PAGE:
How did you meet?
Jackson: We met in 2009 at Fish FM in Eldoret, where I was working as a presenter. Rawder came in as an intern for three months. Thereafter, she went back to school and we lost contact till 2013 when she joined Hope FM and found me there as a radio producer/technician. We became good friends and soon realised that we were more than friends. I found another job and realised something was missing in my life; Rawder was missing. Since we had already established a strong friendship, I asked her out. It wasn’t easy at first because she was a hard nut to crack. I kept pursuing her and she finally said ‘Yes’ in January 2017.
How long did you date?
We dated for five months (officially boyfriend and girlfriend), and in May 2017, I asked her to marry me. It might sound crazy, but we had been best friends for years.
Rawder: The proposal was the best day ever for me. Jackson knew that I don’t like public stunts, so, one evening after work, we met at a hotel in town that was uncrowded. He went on his knee with a ring and proposed. I gladly said ‘Yes’. I couldn’t sleep that evening; I spent the night thanking God in tears, because to me, Jackson was the man I desired to spend the rest of my life with.
How was the process of planning your wedding? Did you involve a planner or a committee?
We have always wanted a simple wedding, with only what we can afford. So, we did not have a planner or committee or tea party. We only approached a few friends and family for financial support (some came through, some did not). Three weeks to the wedding, we formed a logistics team to help us out with the day’s coordination. We thank God for giving us the wisdom. We cut the cost of nearly everything and paid for only what we could not do without. We even reduced the number of guests from 300 to 150. We did not publicise the wedding, only sending invites to friends and family. We came up with a unique programme to make it simpler. Since most guests came at the reception, we were joined at that time after guests had eaten.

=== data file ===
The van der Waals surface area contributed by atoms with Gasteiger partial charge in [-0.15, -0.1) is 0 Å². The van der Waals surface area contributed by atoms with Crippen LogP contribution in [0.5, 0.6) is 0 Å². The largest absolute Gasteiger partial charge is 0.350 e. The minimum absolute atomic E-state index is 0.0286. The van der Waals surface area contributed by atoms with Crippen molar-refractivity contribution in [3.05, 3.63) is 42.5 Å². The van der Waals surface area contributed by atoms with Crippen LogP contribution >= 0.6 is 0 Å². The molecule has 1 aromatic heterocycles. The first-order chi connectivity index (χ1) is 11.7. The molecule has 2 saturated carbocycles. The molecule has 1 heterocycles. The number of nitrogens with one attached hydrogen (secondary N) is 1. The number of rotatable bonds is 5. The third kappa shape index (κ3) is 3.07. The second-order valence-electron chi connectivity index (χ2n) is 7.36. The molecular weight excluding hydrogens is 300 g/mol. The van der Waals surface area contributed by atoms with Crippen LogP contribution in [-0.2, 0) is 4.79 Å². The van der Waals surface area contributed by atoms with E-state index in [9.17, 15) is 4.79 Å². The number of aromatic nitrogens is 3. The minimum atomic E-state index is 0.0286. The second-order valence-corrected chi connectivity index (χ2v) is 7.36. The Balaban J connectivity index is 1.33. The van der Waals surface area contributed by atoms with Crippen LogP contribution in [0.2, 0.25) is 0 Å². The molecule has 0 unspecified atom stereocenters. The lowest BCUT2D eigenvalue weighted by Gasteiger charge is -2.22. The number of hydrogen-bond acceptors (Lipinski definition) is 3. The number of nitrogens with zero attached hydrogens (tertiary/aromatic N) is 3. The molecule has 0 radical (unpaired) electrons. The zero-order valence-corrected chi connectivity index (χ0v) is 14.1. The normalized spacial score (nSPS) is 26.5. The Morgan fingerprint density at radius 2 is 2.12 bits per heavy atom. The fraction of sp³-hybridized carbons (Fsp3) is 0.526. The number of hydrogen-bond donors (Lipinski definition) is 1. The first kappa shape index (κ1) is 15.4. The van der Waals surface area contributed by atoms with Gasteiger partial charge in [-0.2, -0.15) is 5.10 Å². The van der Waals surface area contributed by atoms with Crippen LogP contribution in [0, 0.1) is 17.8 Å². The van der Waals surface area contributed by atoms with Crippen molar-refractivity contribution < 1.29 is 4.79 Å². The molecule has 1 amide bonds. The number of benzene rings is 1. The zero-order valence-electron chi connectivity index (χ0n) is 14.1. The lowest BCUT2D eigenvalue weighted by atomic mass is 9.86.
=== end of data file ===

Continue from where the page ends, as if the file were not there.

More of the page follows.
Did you face any challenges?
Jackson: Our main challenge was distance. I work in the US, so, planning the wedding with my fiancée on phone was crazy. Getting the providers, consulting and making payments was extra hectic, especially because of the time difference. I came back in the country a week to the wedding for final touches. Luckily, we had a wonderful mentor couple, Mr and Mrs John Kimani, who went many extra miles to support us. We had a few Christians telling us how we must be joined in the sanctuary and not in a garden, but we know that our God is omnipresent. We went ahead. In that garden, God was present.
Did your wedding turn out as you expected?
We thought inviting people for a wedding reception at 11:30am and serving lunch before we were joined would be challenging, but people kept time. Everything worked out well, except finishing two hours later than planned because we brought a dancing community together.
What was the theme of your wedding?
Shades of purple. We wanted to remind ourselves that we are royalty; children of the Most High King.
You had no bridal party
Rawder: No, we didn’t. Our wedding was simple, as we only had one flower girl, my 11-year-old daughter Sharline Muhonja. We call her the real princess. This decision helped us cut on cost, logistics and time. We only needed two cars to the wedding and one to the photo shoot.
Advice to couples planning a wedding?
You don’t need an expensive wedding to get married. Don’t stress yourself with debts trying to fit in. No matter what the society expects, do what you can and do away with what you cannot. Secondly, don’t expect the people you have supported before to support you. God will send you your own crowd and you will get what needs to be done.